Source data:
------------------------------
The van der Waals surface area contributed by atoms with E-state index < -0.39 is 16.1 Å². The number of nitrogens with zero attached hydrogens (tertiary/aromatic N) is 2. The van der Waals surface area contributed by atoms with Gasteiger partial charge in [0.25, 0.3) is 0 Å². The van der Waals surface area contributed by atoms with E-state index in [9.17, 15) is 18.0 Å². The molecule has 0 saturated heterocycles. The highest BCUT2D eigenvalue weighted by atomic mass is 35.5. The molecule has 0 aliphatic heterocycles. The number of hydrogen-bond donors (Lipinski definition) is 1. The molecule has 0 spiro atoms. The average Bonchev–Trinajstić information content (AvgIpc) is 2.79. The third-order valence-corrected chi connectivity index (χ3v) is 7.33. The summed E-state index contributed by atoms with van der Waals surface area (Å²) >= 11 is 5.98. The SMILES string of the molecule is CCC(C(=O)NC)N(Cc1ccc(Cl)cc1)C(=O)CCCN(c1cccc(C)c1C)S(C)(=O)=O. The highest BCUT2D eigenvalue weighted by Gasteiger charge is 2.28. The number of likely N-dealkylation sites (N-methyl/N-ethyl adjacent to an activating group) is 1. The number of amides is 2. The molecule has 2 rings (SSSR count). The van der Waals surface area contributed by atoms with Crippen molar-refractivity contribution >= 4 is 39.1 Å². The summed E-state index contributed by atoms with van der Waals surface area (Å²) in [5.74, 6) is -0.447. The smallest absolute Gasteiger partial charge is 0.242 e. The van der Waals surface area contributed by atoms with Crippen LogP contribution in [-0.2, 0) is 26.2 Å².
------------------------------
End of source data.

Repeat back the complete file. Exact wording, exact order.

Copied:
The van der Waals surface area contributed by atoms with E-state index < -0.39 is 16.1 Å². The number of nitrogens with zero attached hydrogens (tertiary/aromatic N) is 2. The van der Waals surface area contributed by atoms with Gasteiger partial charge in [0.25, 0.3) is 0 Å². The van der Waals surface area contributed by atoms with E-state index in [9.17, 15) is 18.0 Å². The molecule has 0 saturated heterocycles. The highest BCUT2D eigenvalue weighted by atomic mass is 35.5. The molecule has 0 aliphatic heterocycles. The number of hydrogen-bond donors (Lipinski definition) is 1. The molecule has 0 spiro atoms. The average Bonchev–Trinajstić information content (AvgIpc) is 2.79. The third-order valence-corrected chi connectivity index (χ3v) is 7.33. The summed E-state index contributed by atoms with van der Waals surface area (Å²) >= 11 is 5.98. The SMILES string of the molecule is CCC(C(=O)NC)N(Cc1ccc(Cl)cc1)C(=O)CCCN(c1cccc(C)c1C)S(C)(=O)=O. The highest BCUT2D eigenvalue weighted by Gasteiger charge is 2.28. The number of likely N-dealkylation sites (N-methyl/N-ethyl adjacent to an activating group) is 1. The number of amides is 2. The molecule has 2 rings (SSSR count). The van der Waals surface area contributed by atoms with Crippen molar-refractivity contribution >= 4 is 39.1 Å². The summed E-state index contributed by atoms with van der Waals surface area (Å²) in [5.74, 6) is -0.447. The smallest absolute Gasteiger partial charge is 0.242 e. The van der Waals surface area contributed by atoms with Crippen LogP contribution in [-0.2, 0) is 26.2 Å².